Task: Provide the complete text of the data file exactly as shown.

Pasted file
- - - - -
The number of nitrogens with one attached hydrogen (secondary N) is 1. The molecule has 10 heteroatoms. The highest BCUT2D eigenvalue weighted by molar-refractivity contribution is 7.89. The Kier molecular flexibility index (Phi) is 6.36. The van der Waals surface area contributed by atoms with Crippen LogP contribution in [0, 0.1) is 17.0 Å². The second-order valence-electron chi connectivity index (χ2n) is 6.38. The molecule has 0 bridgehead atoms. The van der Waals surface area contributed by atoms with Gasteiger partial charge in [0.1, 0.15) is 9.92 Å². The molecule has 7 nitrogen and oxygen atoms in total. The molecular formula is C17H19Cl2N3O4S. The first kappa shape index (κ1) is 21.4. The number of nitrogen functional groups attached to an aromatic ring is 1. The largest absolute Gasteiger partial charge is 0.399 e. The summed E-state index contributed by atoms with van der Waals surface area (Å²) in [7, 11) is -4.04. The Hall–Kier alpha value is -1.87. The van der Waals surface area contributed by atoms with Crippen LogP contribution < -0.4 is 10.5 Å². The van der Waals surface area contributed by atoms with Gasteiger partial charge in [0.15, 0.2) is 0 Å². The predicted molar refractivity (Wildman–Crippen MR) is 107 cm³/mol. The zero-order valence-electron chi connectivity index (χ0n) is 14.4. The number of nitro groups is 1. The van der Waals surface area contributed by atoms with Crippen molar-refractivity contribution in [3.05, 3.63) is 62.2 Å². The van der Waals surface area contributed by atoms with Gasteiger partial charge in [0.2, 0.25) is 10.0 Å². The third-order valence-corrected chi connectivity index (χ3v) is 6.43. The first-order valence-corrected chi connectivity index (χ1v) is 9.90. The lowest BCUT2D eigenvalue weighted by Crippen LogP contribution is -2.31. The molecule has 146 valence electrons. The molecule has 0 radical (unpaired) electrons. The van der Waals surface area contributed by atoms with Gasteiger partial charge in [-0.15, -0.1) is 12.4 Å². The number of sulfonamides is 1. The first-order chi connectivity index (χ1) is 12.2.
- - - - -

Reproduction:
The number of nitrogens with one attached hydrogen (secondary N) is 1. The molecule has 10 heteroatoms. The highest BCUT2D eigenvalue weighted by molar-refractivity contribution is 7.89. The Kier molecular flexibility index (Phi) is 6.36. The van der Waals surface area contributed by atoms with Crippen LogP contribution in [0, 0.1) is 17.0 Å². The second-order valence-electron chi connectivity index (χ2n) is 6.38. The molecule has 0 bridgehead atoms. The van der Waals surface area contributed by atoms with Gasteiger partial charge in [0.1, 0.15) is 9.92 Å². The molecule has 7 nitrogen and oxygen atoms in total. The molecular formula is C17H19Cl2N3O4S. The first kappa shape index (κ1) is 21.4. The number of nitrogen functional groups attached to an aromatic ring is 1. The largest absolute Gasteiger partial charge is 0.399 e. The summed E-state index contributed by atoms with van der Waals surface area (Å²) in [7, 11) is -4.04. The Hall–Kier alpha value is -1.87. The van der Waals surface area contributed by atoms with Crippen LogP contribution < -0.4 is 10.5 Å². The van der Waals surface area contributed by atoms with Gasteiger partial charge in [0.15, 0.2) is 0 Å². The predicted molar refractivity (Wildman–Crippen MR) is 107 cm³/mol. The zero-order valence-electron chi connectivity index (χ0n) is 14.4. The number of nitro groups is 1. The van der Waals surface area contributed by atoms with Crippen molar-refractivity contribution in [3.05, 3.63) is 62.2 Å². The van der Waals surface area contributed by atoms with Gasteiger partial charge in [0.2, 0.25) is 10.0 Å². The third-order valence-corrected chi connectivity index (χ3v) is 6.43. The first-order valence-corrected chi connectivity index (χ1v) is 9.90. The lowest BCUT2D eigenvalue weighted by Crippen LogP contribution is -2.31. The molecule has 146 valence electrons. The molecule has 0 radical (unpaired) electrons. The van der Waals surface area contributed by atoms with Gasteiger partial charge in [-0.15, -0.1) is 12.4 Å². The number of sulfonamides is 1. The first-order chi connectivity index (χ1) is 12.2.